by ASH

It’s on, it’s off. It’s on again, oh wait, it’s off. And finally it’s back on!

For weeks, the leaders of US and North Korea tease us relentlessly on whether they will actually meet for a momentous summit that will either go wonderfully right or tremendously wrong. Now that the date draws near and both US President Donald Trump and North Korean leader Kim Jong-un have agreed to meet, it’s going to be exciting times ahead.

To put you in the mood for this upcoming summit, we’ve got just the political satire you have to watch before the Tump-Kim summit.

The Dictator

The Dictator (2012) stars Sacha Baron Cohen as a dictatorial ruler in this political satire black comedy. As leader of the fictional Republic of Wadiya, Admiral-General Aladeen (Cohen) is a childish, tyrannical, sexist, anti-western, an anti-Semitic ruler who has an army of female bodyguards. He supports Al Qaeda and develops nuclear weapons with the intention to attack Israel.

Cohen’s dictator is both abhorrent yet endearing at times. He rules his country devoid of democracy and would do everything to oppress his people. He’s a male chauvinist who treats women as objects instead of humans. His behaviour is such because he’s not been exposed to the outside world. All that changes once he arrives in America and gets a taste of a normal life. He meets a girl who’s more a tree hugger than a submissive servant, and experiences what it’s like to live in a democratic world than one that’s ruled with tyranny.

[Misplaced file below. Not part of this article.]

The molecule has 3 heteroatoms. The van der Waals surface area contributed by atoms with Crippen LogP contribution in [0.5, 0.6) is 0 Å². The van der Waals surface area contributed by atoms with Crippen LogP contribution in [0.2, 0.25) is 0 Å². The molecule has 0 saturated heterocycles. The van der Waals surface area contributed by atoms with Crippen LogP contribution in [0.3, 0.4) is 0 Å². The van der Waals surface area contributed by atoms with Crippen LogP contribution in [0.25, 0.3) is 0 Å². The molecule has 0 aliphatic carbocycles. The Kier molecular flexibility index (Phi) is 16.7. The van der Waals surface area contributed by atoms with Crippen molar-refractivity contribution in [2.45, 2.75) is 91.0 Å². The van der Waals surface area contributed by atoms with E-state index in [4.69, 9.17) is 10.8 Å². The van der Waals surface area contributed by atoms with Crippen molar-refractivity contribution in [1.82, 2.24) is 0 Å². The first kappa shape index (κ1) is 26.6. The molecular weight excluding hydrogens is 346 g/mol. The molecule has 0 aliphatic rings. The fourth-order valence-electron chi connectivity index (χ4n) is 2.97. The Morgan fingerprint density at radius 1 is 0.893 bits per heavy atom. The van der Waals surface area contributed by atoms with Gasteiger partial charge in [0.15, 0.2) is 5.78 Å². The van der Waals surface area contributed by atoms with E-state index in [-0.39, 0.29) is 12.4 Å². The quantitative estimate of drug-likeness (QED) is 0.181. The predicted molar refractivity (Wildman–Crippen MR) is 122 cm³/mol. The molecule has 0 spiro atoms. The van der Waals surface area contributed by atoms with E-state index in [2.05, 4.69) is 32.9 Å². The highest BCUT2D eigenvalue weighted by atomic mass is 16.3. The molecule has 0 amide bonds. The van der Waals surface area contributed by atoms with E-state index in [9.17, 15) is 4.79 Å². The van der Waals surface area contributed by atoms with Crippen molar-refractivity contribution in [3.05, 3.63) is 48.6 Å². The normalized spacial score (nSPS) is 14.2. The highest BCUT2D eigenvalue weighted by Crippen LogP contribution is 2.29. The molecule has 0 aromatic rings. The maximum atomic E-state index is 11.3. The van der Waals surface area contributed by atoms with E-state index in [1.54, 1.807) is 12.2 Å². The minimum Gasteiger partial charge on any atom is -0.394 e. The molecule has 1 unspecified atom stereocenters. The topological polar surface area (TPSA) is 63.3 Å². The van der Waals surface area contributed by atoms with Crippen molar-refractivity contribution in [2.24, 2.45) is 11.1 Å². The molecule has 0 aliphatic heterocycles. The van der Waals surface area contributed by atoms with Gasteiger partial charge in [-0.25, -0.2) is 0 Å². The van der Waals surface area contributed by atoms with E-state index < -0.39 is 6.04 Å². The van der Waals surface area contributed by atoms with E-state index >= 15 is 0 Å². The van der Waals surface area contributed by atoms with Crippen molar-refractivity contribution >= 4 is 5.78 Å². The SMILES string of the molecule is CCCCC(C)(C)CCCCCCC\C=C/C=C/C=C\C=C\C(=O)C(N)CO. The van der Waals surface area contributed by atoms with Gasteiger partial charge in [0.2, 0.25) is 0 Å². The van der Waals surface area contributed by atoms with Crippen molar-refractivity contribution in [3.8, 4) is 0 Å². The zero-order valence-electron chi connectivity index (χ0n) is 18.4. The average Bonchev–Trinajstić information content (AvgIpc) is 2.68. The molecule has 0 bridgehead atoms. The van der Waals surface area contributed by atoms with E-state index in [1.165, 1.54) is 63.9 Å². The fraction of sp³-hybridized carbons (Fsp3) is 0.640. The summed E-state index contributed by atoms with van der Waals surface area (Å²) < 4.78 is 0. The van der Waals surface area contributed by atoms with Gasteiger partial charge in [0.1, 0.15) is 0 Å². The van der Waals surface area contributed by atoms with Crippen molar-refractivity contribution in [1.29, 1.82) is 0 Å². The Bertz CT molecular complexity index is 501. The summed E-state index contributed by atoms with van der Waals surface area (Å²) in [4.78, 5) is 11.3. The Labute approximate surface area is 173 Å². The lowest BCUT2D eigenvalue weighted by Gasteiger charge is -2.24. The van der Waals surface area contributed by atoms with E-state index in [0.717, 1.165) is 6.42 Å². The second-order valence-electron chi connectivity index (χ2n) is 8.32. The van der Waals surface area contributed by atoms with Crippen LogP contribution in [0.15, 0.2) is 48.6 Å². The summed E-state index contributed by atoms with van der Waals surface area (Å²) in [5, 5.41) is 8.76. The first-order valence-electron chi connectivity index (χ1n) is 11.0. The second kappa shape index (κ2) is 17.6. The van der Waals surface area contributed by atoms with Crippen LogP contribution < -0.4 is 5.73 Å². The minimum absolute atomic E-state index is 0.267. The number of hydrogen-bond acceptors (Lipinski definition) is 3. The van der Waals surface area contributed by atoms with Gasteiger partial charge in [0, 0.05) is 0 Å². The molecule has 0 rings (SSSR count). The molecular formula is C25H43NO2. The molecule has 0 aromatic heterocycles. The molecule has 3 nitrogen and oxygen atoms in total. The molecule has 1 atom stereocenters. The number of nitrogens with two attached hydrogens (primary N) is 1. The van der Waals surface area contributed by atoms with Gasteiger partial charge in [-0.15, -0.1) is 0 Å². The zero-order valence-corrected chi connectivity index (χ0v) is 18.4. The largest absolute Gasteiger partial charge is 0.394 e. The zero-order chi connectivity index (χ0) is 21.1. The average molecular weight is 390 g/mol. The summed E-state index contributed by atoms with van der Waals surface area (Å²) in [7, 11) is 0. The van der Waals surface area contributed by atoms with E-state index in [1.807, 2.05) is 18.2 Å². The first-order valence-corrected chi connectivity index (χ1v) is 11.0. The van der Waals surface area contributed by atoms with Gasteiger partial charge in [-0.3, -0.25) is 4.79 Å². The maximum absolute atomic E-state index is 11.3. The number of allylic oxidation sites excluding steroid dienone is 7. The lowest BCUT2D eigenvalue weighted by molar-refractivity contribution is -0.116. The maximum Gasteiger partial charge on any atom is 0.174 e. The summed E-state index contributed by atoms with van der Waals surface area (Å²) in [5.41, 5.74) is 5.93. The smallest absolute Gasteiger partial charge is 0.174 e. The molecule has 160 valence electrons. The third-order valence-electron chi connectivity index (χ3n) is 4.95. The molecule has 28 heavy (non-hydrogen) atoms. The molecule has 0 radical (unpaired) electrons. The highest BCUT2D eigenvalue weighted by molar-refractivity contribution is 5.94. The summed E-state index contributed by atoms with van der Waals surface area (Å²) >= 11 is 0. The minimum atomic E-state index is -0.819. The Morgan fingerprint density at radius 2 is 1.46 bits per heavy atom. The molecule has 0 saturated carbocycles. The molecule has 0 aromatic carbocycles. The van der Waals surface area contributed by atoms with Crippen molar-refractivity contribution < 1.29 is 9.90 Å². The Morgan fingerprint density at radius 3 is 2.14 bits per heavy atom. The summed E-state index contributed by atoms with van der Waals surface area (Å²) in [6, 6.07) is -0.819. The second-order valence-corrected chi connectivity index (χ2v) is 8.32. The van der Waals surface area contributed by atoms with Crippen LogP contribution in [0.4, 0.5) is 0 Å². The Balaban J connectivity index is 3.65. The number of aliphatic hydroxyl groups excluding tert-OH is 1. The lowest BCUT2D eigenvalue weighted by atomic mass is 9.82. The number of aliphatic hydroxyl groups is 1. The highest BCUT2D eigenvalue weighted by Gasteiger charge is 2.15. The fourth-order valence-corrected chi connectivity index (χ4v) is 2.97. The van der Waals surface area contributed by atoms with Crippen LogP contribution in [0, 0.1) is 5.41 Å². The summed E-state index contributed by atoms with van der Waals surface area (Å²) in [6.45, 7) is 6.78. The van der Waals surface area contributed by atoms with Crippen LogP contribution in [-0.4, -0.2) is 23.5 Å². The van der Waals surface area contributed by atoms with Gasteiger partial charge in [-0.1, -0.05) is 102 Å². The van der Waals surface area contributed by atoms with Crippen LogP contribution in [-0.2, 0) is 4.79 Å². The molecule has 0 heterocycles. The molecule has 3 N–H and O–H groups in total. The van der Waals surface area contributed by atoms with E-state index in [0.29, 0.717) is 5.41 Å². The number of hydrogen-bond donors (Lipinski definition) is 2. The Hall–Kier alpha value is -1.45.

In the end, The Dictator is shown to be just like any human being with feelings. Will he change his dictatorship? Watch and find out!

What makes The Dictator enjoyable is Sacha Baron Cohen’s chameleon-like ability to immerse himself in the character. Cohen has a knack for mocking cultures and people under the guise of fictional characters. Like for instance, in Borat, a mockumentary that pokes fun at prejudices and hypocrisies in American culture, he plays the fictional character of Borat, a journalist from Kazakhstan who is ridiculous yet funny, offensive but innocent. It’s the same with the character that made him famous Ali G. As an ill-mannered, uneducated, faux-streetwise poseur with a stereotypical view of the world, Ali G is Cohen’s vehicle to address the politically incorrect and shines a light on social issues, in a comedic way.

Although Cohen has retired both Borat and Ali G, perhaps he’ll be inspired after this Trump-Kim meeting and come up with something, or someone new to raise some fresh issues.